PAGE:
1. Marshall – I don’t watch TV, so I haven’t seen any of those commercials. I looked it up, though, and here’s my honest opinion: There’s no way I would ever tell anyone to drink it. Sucralose and another toxic artificial sweetener make up the bulk of it, plus it has preservatives and artificial colorings. All of those ingredients are potentially super harmful, more for some them for others.

  7. Hi. I really enjoyed reading all this, it was really helpful. I wanted to know if drinking green tea (like home made from a tea bag) is part of the diet?

    I usually stick to water and almond milk but I heard green tea is good for your metabolism ?

    1. Jill flanney – Raw honey is great in moderation, and only if you don’t have diabetes, pre-diabetes, or are otherwise metabolically challenged. And as long as you’re not pouring a quarter cup of it in your tea while you’re trying to lose weight (as I’ve seen numerous people do). Otherwise, I don’t see any problem with a healthy person having a little honey in your tea.

  8. Your posts are so helpful- thank you! You might have already covered this but I just wanted to clarify, is chai tea with almond milk paleo? I know the caffeine isn’t great for me but I need the boost some mornings.

    1. Tess – What kind of chai tea? If it’s just herbs and black tea then yes, it’s fine. But if it’s the one that has a ton of sugar in it then no :)

    1. Sarah – Green tea does contain a lot less caffeine than most coffee. Caffeinated beverages are not non-Paleo. I’m actually one of the few Paleo proponents who suggests trying to live without caffeine for a few weeks to see if it’s negatively affecting you because I’ve seen it hurt so many people. Green tea is full of antioxidants and if you find that you can tolerate caffeine, it’s up to you whether you drink it or how much you drink.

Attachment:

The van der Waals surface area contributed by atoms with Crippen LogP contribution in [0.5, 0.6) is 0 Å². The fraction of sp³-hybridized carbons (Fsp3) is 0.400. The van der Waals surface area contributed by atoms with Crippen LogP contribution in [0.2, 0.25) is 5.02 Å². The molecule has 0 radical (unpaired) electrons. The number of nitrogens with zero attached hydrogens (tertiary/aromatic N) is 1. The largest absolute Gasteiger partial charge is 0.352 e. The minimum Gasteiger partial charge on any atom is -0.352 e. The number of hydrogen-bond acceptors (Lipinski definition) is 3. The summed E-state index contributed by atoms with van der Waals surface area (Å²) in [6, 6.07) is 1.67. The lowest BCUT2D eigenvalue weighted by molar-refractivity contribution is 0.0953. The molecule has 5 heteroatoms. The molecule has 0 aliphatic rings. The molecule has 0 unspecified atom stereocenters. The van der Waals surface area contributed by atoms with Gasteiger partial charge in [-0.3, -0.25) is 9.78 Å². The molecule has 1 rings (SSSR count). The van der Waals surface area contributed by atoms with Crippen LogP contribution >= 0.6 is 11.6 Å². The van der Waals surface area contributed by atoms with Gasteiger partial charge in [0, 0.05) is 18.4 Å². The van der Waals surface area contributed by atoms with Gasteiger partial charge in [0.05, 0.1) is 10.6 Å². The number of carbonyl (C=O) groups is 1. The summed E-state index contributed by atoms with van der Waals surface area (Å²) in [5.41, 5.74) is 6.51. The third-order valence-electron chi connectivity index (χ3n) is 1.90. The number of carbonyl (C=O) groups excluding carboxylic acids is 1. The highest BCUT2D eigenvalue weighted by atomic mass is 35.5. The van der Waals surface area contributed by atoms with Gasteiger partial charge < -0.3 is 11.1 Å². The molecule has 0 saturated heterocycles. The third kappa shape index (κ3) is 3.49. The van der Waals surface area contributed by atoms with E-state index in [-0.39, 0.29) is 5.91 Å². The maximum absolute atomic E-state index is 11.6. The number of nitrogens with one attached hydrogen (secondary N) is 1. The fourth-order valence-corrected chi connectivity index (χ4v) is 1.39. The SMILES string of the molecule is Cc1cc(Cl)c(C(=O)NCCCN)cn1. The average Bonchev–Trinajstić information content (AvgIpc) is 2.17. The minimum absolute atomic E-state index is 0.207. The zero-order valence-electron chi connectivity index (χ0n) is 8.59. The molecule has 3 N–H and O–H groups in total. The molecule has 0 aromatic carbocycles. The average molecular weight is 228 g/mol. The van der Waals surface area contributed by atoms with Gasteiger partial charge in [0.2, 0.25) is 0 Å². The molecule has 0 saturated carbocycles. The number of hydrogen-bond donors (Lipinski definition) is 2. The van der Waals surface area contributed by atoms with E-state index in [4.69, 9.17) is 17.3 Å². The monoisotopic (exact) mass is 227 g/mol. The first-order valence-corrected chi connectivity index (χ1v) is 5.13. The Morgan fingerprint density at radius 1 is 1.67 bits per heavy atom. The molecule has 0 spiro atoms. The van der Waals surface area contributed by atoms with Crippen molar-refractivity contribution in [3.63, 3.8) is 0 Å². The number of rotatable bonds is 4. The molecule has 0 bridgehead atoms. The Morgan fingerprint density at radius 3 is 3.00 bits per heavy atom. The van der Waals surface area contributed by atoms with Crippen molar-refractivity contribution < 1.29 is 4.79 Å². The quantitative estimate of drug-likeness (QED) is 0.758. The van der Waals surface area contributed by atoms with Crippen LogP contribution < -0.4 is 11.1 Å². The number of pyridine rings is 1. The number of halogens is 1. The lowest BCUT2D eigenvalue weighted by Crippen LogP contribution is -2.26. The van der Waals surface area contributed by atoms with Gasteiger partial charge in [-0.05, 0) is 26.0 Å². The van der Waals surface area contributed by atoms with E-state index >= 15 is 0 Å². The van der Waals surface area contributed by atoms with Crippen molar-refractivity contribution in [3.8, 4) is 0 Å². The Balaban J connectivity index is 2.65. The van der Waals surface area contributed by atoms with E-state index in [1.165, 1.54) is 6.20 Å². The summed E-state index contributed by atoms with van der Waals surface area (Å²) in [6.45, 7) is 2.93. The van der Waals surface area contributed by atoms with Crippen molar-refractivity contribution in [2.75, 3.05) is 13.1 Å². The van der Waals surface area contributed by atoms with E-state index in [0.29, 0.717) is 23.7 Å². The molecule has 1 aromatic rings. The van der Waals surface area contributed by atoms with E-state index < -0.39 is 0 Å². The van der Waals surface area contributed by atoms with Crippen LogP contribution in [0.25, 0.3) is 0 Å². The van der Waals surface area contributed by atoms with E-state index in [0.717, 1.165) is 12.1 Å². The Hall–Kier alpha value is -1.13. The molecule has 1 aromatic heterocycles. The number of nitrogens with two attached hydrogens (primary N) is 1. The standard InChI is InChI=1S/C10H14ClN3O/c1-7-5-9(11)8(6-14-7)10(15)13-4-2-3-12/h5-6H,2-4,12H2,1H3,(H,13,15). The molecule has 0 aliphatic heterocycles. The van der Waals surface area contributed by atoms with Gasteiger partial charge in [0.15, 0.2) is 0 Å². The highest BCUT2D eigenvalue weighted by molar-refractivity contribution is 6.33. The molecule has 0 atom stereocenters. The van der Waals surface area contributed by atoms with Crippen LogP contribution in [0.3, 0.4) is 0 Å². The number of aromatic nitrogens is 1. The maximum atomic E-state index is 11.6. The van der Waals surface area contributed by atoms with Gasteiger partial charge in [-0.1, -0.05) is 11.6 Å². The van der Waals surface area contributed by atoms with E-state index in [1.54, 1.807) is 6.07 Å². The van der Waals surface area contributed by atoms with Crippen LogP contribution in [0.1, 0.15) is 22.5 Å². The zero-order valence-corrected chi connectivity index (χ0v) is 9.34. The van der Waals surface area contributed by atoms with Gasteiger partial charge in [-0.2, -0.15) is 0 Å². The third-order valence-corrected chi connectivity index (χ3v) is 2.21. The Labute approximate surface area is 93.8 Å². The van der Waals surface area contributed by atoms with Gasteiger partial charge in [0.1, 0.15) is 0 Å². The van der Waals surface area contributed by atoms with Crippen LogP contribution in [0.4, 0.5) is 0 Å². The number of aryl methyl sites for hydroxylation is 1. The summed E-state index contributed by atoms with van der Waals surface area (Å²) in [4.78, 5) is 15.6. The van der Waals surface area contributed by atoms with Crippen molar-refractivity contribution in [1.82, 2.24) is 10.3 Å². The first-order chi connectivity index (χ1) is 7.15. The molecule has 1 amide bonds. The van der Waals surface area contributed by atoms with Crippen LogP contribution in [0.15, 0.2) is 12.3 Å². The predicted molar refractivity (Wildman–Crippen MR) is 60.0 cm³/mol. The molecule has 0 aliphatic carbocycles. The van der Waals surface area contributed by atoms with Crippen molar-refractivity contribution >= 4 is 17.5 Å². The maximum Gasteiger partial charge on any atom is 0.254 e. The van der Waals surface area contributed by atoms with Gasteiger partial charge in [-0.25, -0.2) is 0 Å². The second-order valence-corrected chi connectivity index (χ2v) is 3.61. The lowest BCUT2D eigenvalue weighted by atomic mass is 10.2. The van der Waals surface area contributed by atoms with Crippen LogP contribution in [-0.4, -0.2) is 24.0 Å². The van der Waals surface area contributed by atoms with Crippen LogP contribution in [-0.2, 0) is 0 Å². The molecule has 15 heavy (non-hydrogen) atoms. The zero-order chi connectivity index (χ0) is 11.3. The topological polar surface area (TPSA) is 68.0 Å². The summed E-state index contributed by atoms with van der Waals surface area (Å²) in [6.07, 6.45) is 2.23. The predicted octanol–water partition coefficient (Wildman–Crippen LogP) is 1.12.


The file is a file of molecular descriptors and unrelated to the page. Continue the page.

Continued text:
1. K – Sure! Just be careful of the ingredients in the canned broth. Definitely consider making your own. It’s really cheap and easy.

  9. What about Tonic Water? My doctor is having me drink it to help prevent the horrendous feet cramps that I am prone to getting. It really has helped.

  10. Just curious if your opinion in the last year has changed on Kombucha? I Have a sluggish digestive system and it always seems to help. I am hypo, not sure whats causing it Graves or hashi. So I am moving to Paleo potentially going with an Autoimmune protocol, thinking that the hypo and digestive issues are related to it…….any thoughts?

    1. BC – No, my opinion hasn’t changed on kombucha. Try drinking Inner Eco, a fermented coconut water kefir that has a ton of probiotics in it and it’s not caffeinated. It changes people’s lives :)

  11. Neely , my question is I had gastric bypass 8 years ago and had a baby last year which has resulted in 40pound weight gain . Is the paleo diet safe for me & should I only eat a 1,000 calories a day for optimal weightloss ? Thanks

    1. Jayda – I almost never recommend super low calorie diets for weight loss, so no, I don’t think that’s a good idea. It can really mess with your blood sugar and metabolism in the longrun. Yes, Paleo is totally safe for most people, and in my opinion way safer than low calorie crash diets… Good luck to you, and remember I do personal Paleo coaching if you need some personal help. Just email me at neely@paleoplan.com for more info.

    1. Al – There’s really no exact science to this, as everyone is different. But you could use the Mayo Clinic’s rule of 3 liters for men and 2.2 liters for women. I think it’s pretty arbitrary, but it might be a good start. Mostly, you want to use your body’s cues. If your urine is dark (and not because you’re taking B vitamins), then drink more. If you’re fatigued and hungry all the time, drink more water. If your mouth, lips, and skin are dry, drink more water.

  12. I honestly hate drinking plain water can I make my own fruit infused water I need some flavor so I guess lemons and limes squeezed in will be fine and wat bout seltzer water with natural fruit flavor that contains no sweetners

  13. I have attempted to go paleo once before and I have again started it today with better planning.

    I know for the first week maybe a bit longer there will be a transition period from your body getting used to a new way of eating. I am just looking to find out what to expect because the last time I was feeling sluggish and came across negative articles and I let them in to my head. Can you give any advice on what to expect?